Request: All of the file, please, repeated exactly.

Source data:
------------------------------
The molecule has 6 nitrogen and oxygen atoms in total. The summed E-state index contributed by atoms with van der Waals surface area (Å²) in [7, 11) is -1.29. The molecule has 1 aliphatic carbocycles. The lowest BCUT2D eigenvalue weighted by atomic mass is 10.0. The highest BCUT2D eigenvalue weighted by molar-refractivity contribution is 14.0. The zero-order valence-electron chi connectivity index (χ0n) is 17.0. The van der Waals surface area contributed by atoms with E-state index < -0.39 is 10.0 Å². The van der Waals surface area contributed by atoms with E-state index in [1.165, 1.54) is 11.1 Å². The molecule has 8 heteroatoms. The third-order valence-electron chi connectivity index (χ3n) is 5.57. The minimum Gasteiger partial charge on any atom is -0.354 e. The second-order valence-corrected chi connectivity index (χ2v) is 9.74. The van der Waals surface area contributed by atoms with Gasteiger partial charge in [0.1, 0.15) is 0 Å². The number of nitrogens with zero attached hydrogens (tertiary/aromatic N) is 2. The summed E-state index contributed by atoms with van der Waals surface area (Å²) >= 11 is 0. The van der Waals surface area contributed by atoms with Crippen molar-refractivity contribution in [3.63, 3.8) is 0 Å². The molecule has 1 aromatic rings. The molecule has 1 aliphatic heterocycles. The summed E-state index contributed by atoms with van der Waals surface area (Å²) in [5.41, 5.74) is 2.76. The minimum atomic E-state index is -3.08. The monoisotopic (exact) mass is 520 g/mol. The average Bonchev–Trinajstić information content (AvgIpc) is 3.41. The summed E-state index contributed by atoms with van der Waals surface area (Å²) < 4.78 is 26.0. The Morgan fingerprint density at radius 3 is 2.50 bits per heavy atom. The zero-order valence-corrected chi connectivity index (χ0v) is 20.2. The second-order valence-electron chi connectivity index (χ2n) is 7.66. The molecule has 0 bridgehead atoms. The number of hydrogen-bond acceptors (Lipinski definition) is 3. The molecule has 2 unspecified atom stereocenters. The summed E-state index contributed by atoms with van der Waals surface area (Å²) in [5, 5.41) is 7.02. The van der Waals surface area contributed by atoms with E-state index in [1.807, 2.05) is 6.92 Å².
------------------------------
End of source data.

The molecule has 6 nitrogen and oxygen atoms in total. The summed E-state index contributed by atoms with van der Waals surface area (Å²) in [7, 11) is -1.29. The molecule has 1 aliphatic carbocycles. The lowest BCUT2D eigenvalue weighted by atomic mass is 10.0. The highest BCUT2D eigenvalue weighted by molar-refractivity contribution is 14.0. The zero-order valence-electron chi connectivity index (χ0n) is 17.0. The van der Waals surface area contributed by atoms with E-state index < -0.39 is 10.0 Å². The van der Waals surface area contributed by atoms with E-state index in [1.165, 1.54) is 11.1 Å². The molecule has 8 heteroatoms. The third-order valence-electron chi connectivity index (χ3n) is 5.57. The minimum Gasteiger partial charge on any atom is -0.354 e. The second-order valence-corrected chi connectivity index (χ2v) is 9.74. The van der Waals surface area contributed by atoms with Gasteiger partial charge in [0.1, 0.15) is 0 Å². The number of nitrogens with zero attached hydrogens (tertiary/aromatic N) is 2. The summed E-state index contributed by atoms with van der Waals surface area (Å²) >= 11 is 0. The van der Waals surface area contributed by atoms with Crippen molar-refractivity contribution in [3.63, 3.8) is 0 Å². The molecule has 1 aromatic rings. The molecule has 1 aliphatic heterocycles. The summed E-state index contributed by atoms with van der Waals surface area (Å²) in [5.41, 5.74) is 2.76. The minimum atomic E-state index is -3.08. The monoisotopic (exact) mass is 520 g/mol. The average Bonchev–Trinajstić information content (AvgIpc) is 3.41. The summed E-state index contributed by atoms with van der Waals surface area (Å²) < 4.78 is 26.0. The Morgan fingerprint density at radius 3 is 2.50 bits per heavy atom. The zero-order valence-corrected chi connectivity index (χ0v) is 20.2. The second-order valence-electron chi connectivity index (χ2n) is 7.66. The molecule has 0 bridgehead atoms. The number of hydrogen-bond acceptors (Lipinski definition) is 3. The molecule has 2 unspecified atom stereocenters. The summed E-state index contributed by atoms with van der Waals surface area (Å²) in [5, 5.41) is 7.02. The van der Waals surface area contributed by atoms with E-state index in [1.807, 2.05) is 6.92 Å².